For the PAN Treetop Cabin project, Norwegian architect Espen Surnevik drew inspiration from Tove Jansson's Moomin stories. The treetop rental cabins are located in forest terrain inhabited long ago by Finnish immigrants.
A SUPRISING SIGHT awaits visitors deep in the Gjesåsen forest in Norway: two tower-like cabins, resting on six-metre-high steel frames, rise between the trees. The PAN-tretopphytter (PAN Treetop Cabin) project was not easy, even for an experienced architect.
"When the clients asked me to develop the PAN project in their forest, I had to use a long time to reflect on the task, theme and commission. There was a big will to try to develop something unique for the forest that could relate to the beautiful landscape and its colours, from the rocks to the small plants and big trees", explains Espen Surnevik, a professor at the Oslo School of Architecture and Design.
“There was a big will to try to develop something unique for the forest.”
Owned by the entrepreneur couple Kristian Rostad and Christine Mowinckel, the rental cabins are located in the Finnskogen forest near the Swedish border, a couple of hours from Oslo. Finnskogen was named after the so-called 'forest Finns', who moved into the area centuries ago to clear forest land and farm.
"The particular history of the area, where people from Finland immigrated in the sixteenth century and settled, has created a pan-Nordic culture with mixed traditions that are very strong and interesting", says Surnevik.
Surnevik refers to Tove Jansson's Moomin books as one of the key inspirations behind the project. He describes the world of Jansson's books as an entire mythology built around the Nordic relationship with nature. Surnevik believes that Jansson took the feelings we have when encountering the ruggedness of Nordic nature, and clothed them in words and pictures.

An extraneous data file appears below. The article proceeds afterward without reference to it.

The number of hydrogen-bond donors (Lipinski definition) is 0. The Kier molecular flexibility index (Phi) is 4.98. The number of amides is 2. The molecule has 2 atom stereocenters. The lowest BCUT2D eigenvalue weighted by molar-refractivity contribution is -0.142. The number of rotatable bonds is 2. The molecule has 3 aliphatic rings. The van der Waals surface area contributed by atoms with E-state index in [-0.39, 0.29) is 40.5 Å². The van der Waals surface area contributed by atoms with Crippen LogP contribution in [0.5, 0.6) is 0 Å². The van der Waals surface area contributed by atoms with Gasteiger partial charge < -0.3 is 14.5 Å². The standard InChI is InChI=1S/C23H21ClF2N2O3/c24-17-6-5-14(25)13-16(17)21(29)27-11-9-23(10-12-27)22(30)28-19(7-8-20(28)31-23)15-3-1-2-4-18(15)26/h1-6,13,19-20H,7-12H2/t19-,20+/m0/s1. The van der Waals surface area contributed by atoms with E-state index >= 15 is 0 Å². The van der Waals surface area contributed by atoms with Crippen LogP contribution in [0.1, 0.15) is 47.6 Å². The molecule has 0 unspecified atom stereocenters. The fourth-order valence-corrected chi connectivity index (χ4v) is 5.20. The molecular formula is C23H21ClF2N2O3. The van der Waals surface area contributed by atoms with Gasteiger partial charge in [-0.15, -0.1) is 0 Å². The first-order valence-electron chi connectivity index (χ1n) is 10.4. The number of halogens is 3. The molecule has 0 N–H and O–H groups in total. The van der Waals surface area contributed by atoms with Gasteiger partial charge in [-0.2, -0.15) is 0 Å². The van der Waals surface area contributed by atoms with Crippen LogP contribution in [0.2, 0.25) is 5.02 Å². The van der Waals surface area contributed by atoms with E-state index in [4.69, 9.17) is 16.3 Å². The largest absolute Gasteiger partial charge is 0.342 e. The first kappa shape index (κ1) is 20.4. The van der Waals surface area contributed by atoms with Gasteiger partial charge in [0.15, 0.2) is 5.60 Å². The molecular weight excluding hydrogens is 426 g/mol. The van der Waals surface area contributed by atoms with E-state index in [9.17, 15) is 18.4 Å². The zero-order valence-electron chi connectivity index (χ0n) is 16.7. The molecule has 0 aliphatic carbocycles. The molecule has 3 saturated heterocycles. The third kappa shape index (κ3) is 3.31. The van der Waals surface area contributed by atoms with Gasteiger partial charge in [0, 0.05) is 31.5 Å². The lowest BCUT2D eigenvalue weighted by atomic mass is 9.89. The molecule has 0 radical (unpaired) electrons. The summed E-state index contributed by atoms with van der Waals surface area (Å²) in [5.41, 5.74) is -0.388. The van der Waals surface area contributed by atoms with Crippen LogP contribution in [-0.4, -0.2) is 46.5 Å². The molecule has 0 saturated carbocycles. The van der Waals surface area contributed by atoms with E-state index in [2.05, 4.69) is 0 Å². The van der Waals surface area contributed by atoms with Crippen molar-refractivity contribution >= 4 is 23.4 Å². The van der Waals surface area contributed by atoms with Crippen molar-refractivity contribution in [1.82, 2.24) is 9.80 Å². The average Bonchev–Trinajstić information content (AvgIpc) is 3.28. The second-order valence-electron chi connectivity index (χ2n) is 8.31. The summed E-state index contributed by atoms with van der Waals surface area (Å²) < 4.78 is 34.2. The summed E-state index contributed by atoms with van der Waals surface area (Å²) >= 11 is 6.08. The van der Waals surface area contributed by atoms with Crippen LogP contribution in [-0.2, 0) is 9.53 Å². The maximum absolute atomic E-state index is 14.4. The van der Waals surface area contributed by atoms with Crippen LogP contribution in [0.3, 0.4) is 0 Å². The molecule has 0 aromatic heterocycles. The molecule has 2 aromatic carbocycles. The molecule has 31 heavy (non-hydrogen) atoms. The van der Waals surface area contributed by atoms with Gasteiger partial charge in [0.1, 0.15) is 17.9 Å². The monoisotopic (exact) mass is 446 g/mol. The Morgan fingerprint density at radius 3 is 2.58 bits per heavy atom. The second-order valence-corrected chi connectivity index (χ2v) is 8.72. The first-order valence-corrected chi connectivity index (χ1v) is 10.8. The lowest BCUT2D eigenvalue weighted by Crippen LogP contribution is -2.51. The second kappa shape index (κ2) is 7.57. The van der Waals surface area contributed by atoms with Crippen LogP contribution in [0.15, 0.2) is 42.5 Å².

"For me, it represents a genuine feeling of how the Nordic individual relates to the long distances between settlements in rural Scandinavia, the loneliness, the dark winters, and the cold climate", comments Surnevik.
The triangular shape has enabled the creation of a space, which is both atmospherically narrow and monumentally high.
The architecture of the PAN Treetop Cabins combines lookout towers for spotting forest fires with A-framed lodges common to North America in particular. Firmly anchored in the bedrock, the cabins are reached via spiral staircases on their sides. Their triangular shape has enabled the creation of a space which is both atmospherically narrow and monumentally high.
The materials were selected to create both a natural feel and differentiation from the surrounding wilderness: unlike most summer cabins, PAN Treetop Cabins are made from metal rather than wood. Matte metal with a black finish highlights the sculpture-like form of the cabins and maximises their energy efficiency, since the dark surface absorbs sunlight effectively. Natural materials predominate in the interiors: the frames are made cozy and warm by pine walls and floors, and textiles made from local sheep's wool.
The mezzanine area for sleeping overlooks coniferous forest and an expanse of lake, with the sleeping space being supplemented by pull-down beds that can be opened when needed. These 40-square-metre cabins also have a bathroom, kitchen and atmospheric fireplace. Within the cabins, the forest is always present due to the large windows at the ends of the structures.
PAN Tretopphytter, Joger Hansens Veg 2280, 2280 Gjesåsen, Norway
Text: Nora Uotila Images: Rasmus Norlander, portrait by Anne Bråtveit